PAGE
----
If your horse rushes or pulls out (counter bends), push his hips out and step backward a few steps – away from his head and in a straight line – to invite him to turn in. Keep your hand closed on the line, but without pulling him in, as this can create the opposing reaction of him pulling against you. Asking him to turn in toward you in this way encourages him to come into true bend and stretch his spine which helps him balance and relax.

If he doesn’t respond right away, walk up your lunge line – sliding it through your left hand with your right hand to maintain contact – and push his hip out again. Repeat these steps until your horse has turned in. Reward him before quietly and calmly sending him back out on a circle at walk. Patiently correcting him in this way every time he rushes or pulls out – in any gait – helps him regain relaxation and balance.

Adding Lateral Movement for Suppleness and Balance

With the contact on your lunge line you’ve created boundaries that help your horse carry himself aligned from poll to tail, balanced and in true bend. Next, you can ask your horse to move laterally to increase his suppleness, which will encourage him to stretch along his spine.

Begin with the simple exercise of spiralling circles. Send him onto a large circle establishing contact, rhythm, relaxation and balance, core energy and pointing hand or whip pushing into his shoulder. Open your hand on the lunge line slightly to allow him to move away from you without losing contact on the line.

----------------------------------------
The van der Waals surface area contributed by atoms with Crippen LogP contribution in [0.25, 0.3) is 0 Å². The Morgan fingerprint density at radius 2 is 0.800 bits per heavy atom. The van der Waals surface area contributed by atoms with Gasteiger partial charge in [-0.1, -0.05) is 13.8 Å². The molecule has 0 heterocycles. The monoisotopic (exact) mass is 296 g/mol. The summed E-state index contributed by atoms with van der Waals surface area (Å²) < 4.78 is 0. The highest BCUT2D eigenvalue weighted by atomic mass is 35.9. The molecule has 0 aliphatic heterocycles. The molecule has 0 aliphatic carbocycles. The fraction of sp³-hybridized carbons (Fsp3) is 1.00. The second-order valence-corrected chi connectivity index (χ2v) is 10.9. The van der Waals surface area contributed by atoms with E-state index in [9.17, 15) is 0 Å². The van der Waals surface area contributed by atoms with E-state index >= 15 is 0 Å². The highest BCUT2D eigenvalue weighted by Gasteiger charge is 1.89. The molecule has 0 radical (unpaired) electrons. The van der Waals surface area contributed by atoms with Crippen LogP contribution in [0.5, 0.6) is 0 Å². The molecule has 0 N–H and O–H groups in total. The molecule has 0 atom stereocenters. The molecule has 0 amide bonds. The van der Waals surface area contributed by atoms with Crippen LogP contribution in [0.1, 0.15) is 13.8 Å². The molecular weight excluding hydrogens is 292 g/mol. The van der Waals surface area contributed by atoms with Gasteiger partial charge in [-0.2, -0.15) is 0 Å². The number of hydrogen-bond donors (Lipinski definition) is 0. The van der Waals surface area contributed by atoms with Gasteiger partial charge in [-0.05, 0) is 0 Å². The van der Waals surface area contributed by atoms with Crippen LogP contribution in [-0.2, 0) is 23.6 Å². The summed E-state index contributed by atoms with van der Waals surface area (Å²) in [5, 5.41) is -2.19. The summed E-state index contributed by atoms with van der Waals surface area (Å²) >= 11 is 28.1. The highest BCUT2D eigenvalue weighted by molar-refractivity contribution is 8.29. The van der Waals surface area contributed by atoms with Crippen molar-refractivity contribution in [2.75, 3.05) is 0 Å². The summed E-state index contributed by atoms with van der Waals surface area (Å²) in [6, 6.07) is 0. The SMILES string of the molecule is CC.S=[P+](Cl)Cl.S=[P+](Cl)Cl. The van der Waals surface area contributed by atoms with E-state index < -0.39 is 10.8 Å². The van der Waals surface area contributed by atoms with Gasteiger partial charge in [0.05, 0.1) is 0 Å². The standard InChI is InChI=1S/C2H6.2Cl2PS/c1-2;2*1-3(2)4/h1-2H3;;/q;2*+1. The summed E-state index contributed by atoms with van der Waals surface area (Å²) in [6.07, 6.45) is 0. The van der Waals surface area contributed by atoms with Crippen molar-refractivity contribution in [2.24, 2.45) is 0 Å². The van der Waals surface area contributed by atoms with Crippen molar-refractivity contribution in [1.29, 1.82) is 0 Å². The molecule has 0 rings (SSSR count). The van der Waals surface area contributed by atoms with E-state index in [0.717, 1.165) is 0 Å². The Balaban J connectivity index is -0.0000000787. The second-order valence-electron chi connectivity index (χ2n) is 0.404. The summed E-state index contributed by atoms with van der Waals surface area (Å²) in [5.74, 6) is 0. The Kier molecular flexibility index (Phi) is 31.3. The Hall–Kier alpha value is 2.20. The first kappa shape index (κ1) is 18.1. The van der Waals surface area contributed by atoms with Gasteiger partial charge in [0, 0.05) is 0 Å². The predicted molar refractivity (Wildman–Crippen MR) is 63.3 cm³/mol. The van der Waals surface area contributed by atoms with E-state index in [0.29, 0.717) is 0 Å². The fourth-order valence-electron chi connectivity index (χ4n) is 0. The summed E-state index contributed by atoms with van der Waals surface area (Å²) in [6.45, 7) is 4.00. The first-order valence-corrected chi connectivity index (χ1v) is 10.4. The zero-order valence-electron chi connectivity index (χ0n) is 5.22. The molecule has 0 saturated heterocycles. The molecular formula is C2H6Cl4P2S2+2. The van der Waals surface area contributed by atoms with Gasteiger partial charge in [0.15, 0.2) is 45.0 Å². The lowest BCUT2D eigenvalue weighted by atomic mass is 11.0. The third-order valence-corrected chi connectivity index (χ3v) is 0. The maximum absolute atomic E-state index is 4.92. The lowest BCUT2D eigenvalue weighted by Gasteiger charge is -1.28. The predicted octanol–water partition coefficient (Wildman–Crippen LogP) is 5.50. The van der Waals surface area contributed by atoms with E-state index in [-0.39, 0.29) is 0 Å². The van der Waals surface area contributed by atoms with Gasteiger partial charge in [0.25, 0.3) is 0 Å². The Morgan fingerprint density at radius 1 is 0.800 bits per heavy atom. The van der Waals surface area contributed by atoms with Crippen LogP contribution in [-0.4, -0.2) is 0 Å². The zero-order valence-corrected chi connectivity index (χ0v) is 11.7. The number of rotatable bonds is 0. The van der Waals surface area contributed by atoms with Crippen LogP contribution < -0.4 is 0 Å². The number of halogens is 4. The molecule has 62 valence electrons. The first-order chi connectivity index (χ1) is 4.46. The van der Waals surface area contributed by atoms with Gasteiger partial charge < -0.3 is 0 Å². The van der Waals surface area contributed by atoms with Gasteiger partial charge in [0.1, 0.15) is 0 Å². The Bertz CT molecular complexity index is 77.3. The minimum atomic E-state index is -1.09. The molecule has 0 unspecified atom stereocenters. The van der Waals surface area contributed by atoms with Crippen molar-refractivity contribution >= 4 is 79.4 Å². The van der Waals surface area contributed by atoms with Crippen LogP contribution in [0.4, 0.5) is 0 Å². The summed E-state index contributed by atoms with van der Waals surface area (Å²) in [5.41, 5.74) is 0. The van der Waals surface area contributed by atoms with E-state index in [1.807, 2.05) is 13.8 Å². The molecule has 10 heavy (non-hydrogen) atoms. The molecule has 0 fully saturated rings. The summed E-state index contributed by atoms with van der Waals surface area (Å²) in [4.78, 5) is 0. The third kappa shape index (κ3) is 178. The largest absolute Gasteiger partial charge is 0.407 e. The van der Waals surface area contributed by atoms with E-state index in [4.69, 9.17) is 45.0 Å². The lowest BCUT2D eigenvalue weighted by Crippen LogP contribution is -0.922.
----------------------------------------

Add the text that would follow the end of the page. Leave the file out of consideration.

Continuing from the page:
To spiral into a smaller circle, take the pressure off his shoulder (soften your core, lower your hand or whip and close your hand on the line). Keep your core softly aimed into his shoulder (not pushing energy), point your near hand or whip towards his hip and close your hand on the lunge line. As his front end moves in, draw the lunge line through your left hand with your right hand to maintain the contact on the line. This manoeuvre takes some practice, and if you’re using a whip, you need to be aware of where it is pointing so as not to give an unintended signal to your horse.

As you continue to have him spiral in and out between large to small circles, keep the focus on his relaxation, rhythm and balance. You’ll soon notice that his topline and step have lengthened, his neck is reaching forward and lower and he has more swing through his back.

With practice, you can use the same technique to move your circles around the arena. Going from one corner of the arena across the short side to the opposite corner, you’ll make several moving circles.

Send your horse away from you with pressure to his shoulder in the same way you did to send him out on a larger circle, but instead of releasing the line you’ll walk a slightly larger arc. Your horse may start to get in front of you. At that point, close your hand on the line, push his hips out and walk a smaller arc until you’re correctly aligned with him again. Alternate sending his shoulder and hips out and adjusting the size of the arc you’re walking.

By using these techniques to lunge your horse, he’ll be balanced, supple and relaxed while building the correct posture and muscles he needs for a long, healthy life and improved performance. They take practice, commitment and a lot of awareness, but the improvement in your horse’s well being and your partnership will be well worth your efforts.

Adjust Your Core Energy

To turn up your core energy, stand taller and with assertiveness. Lift and open your chest. Imagine a laser beam coming out of your centre (navel). Aim it at the part of your horse you want to move away from you and picture the beam becoming stronger.

To soften your core energy, feel like you’re sending that laser beam behind you from your centre. Make sure you don’t collapse your posture by dropping your upper body forward.